February 24, 2016 3:22 pm

Conservative motion to call for taxpayer protection from ‘harmful behaviour’ by CRA

The Canada Revenue Agency headquarters in Ottawa is shown on November 4, 2011.

Sean Kilpatrick / The Canadian Press
A A

With tax season looming, a Conservative MP from Alberta is preparing to table a motion designed to tackle “grossly negligent actions” by the Canada Revenue Agency.

Global News has learned that Pat Kelly, MP for Calgary Rocky Ridge, intends to table a Private Member’s Motion on Thursday calling on the House of Commons Finance Committee to draft a new law — approved by all parties — that will better protect Canadian taxpayers from “harmful behaviour” by the federal agency.

Story continues below
Global News

More specifically, the desired legislation would amend the Taxpayer Bill of Rights, so that if the CRA is found to be grossly negligent toward a taxpayer, that person could seek legal remedy.

At the moment, the best a taxpayer can do is fight the agency in court if it disagrees with an assessment, incurring significant legal fees in the process. If the judge rules in their favour, the taxes are struck, but by then the person may have lost their livelihood.

“We’re not trying to pick on the CRA … we want to focus on the somewhat rare cases where gross negligence is at play,” Kelly said.

“Complaints of issues dealing with the CRA were among the very first contacts I had with constituents, and people in general, after I became a member of Parliament.”

According to Kelly, the motion was partly inspired by the case of B.C. resident Irvin Leroux. His story stretches back to the mid-1990s, when the Prince George businessman’s receipts were accidentally shredded by the CRA. The government concluded he owed $1 million, but Leroux said he did nothing wrong, prompting years of legal wrangling. After a bitter, multi-million dollar battle, the 72-year-old agreed to pay $10 towards the agency’s legal fees in January.

WATCH: 16×9 profiled Leroux and his case in 2012

With a Superior Court decision now on the books that clearly states that the CRA owes a duty of care to taxpayers, Kelly said the time is right for Ottawa to step in. He also cited the example of one of his own constituents, who filed his return and followed “to a tee” a scenario for deductions right from the CRA’s website. He was re-assessed anyway, and the deductions were rejected.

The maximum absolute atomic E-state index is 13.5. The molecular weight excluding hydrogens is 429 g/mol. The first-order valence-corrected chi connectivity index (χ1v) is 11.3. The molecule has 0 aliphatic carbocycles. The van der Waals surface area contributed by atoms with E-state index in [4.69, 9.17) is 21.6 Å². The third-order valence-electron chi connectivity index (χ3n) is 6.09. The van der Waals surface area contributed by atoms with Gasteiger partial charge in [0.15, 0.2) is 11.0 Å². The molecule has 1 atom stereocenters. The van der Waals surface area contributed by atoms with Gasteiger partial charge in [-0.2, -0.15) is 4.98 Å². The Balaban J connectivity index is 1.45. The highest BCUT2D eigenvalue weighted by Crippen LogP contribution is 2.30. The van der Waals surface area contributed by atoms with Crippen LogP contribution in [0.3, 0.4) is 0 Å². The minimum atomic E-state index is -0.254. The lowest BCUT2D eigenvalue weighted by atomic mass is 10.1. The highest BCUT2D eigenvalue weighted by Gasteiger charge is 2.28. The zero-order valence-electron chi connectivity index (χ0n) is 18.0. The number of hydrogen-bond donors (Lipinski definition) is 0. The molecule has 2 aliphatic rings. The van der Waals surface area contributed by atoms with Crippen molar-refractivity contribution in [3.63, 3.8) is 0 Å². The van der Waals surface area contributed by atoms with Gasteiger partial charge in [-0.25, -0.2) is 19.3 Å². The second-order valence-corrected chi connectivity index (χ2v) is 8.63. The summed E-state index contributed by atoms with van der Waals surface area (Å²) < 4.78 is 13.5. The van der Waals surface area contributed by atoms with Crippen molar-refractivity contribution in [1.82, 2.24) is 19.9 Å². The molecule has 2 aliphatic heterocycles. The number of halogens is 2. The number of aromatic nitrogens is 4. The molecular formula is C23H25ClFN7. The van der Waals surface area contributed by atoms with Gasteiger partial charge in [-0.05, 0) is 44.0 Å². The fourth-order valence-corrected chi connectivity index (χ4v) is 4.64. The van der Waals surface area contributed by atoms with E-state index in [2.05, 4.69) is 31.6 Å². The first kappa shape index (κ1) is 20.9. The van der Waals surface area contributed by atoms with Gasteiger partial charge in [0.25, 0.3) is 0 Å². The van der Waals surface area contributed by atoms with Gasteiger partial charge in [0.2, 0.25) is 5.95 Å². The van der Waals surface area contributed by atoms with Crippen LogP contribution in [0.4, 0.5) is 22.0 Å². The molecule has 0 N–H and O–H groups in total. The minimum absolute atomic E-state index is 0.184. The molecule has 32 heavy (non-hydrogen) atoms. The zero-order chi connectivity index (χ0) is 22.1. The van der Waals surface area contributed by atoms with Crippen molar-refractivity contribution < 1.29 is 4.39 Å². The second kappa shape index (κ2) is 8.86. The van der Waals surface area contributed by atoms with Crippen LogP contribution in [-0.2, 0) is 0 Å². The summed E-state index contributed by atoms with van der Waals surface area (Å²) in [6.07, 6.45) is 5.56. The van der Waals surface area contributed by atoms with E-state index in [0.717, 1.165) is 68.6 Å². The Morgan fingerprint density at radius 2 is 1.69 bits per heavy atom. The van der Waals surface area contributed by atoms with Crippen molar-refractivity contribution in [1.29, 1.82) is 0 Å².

“If the CRA is going to coach a taxpayer into making an incorrect deduction, or decides it’s not right afterward, that’s not right or fair,” Kelly said.

In addition to requiring the CRA to stand behind the instructions on its website, Kelly’s motion on Thursday will also ask the Finance Committee to look into the role of the Taxpayers’ Ombudsman, potentially giving the ombudsman powers of investigation and enforcement. Currently, he or she can only make recommendations and help educate taxpayers.

Aaron Wudrick, federal director of the Canadian Taxpayers Federation, said his organization was aware of Kelly’s planned motion and thinks it’s a good idea. Unless there’s an incentive for the CRA to behave better, Wudrick said, it will always be more aggressive than necessary.

“I think a lot of the time when we talk about CRA there’s a lot of focus on cracking down on tax evasion,” he noted.

“But the flip-side is that there are a lot of innocent individuals where the CRA sort of abuses their power … it can ruin people’s lives.”

© 2016 Shaw Media

Report an error

Comments

Global News